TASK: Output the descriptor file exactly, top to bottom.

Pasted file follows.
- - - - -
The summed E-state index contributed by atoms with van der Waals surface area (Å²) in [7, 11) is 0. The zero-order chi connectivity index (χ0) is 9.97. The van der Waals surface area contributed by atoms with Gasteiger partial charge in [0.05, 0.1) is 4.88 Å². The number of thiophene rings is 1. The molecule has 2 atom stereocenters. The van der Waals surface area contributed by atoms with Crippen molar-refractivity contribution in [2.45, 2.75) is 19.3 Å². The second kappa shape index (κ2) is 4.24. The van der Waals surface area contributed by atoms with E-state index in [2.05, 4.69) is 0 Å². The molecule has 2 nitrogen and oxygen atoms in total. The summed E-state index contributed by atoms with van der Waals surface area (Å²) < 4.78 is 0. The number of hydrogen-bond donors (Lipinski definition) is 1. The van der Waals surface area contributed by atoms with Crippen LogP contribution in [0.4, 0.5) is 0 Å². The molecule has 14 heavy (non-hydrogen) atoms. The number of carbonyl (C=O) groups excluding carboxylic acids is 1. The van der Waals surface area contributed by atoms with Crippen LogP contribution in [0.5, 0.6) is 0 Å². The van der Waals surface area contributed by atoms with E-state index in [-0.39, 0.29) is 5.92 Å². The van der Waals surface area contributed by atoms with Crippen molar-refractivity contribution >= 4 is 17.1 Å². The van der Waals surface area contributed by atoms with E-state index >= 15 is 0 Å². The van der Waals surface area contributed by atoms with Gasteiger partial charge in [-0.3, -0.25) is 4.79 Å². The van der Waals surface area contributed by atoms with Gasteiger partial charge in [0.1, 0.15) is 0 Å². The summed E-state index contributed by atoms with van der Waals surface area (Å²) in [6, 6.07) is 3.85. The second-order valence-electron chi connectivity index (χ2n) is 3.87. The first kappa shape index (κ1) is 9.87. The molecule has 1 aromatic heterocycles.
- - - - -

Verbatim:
The summed E-state index contributed by atoms with van der Waals surface area (Å²) in [7, 11) is 0. The zero-order chi connectivity index (χ0) is 9.97. The van der Waals surface area contributed by atoms with Gasteiger partial charge in [0.05, 0.1) is 4.88 Å². The number of thiophene rings is 1. The molecule has 2 atom stereocenters. The van der Waals surface area contributed by atoms with Crippen molar-refractivity contribution in [2.45, 2.75) is 19.3 Å². The second kappa shape index (κ2) is 4.24. The van der Waals surface area contributed by atoms with E-state index in [2.05, 4.69) is 0 Å². The molecule has 2 nitrogen and oxygen atoms in total. The summed E-state index contributed by atoms with van der Waals surface area (Å²) < 4.78 is 0. The number of hydrogen-bond donors (Lipinski definition) is 1. The van der Waals surface area contributed by atoms with Crippen LogP contribution in [0.4, 0.5) is 0 Å². The molecule has 14 heavy (non-hydrogen) atoms. The number of carbonyl (C=O) groups excluding carboxylic acids is 1. The van der Waals surface area contributed by atoms with Crippen LogP contribution in [0.5, 0.6) is 0 Å². The van der Waals surface area contributed by atoms with E-state index in [-0.39, 0.29) is 5.92 Å². The van der Waals surface area contributed by atoms with Crippen molar-refractivity contribution >= 4 is 17.1 Å². The van der Waals surface area contributed by atoms with E-state index >= 15 is 0 Å². The van der Waals surface area contributed by atoms with Gasteiger partial charge in [-0.3, -0.25) is 4.79 Å². The van der Waals surface area contributed by atoms with Gasteiger partial charge in [0.1, 0.15) is 0 Å². The summed E-state index contributed by atoms with van der Waals surface area (Å²) in [6, 6.07) is 3.85. The second-order valence-electron chi connectivity index (χ2n) is 3.87. The first kappa shape index (κ1) is 9.87. The molecule has 1 aromatic heterocycles.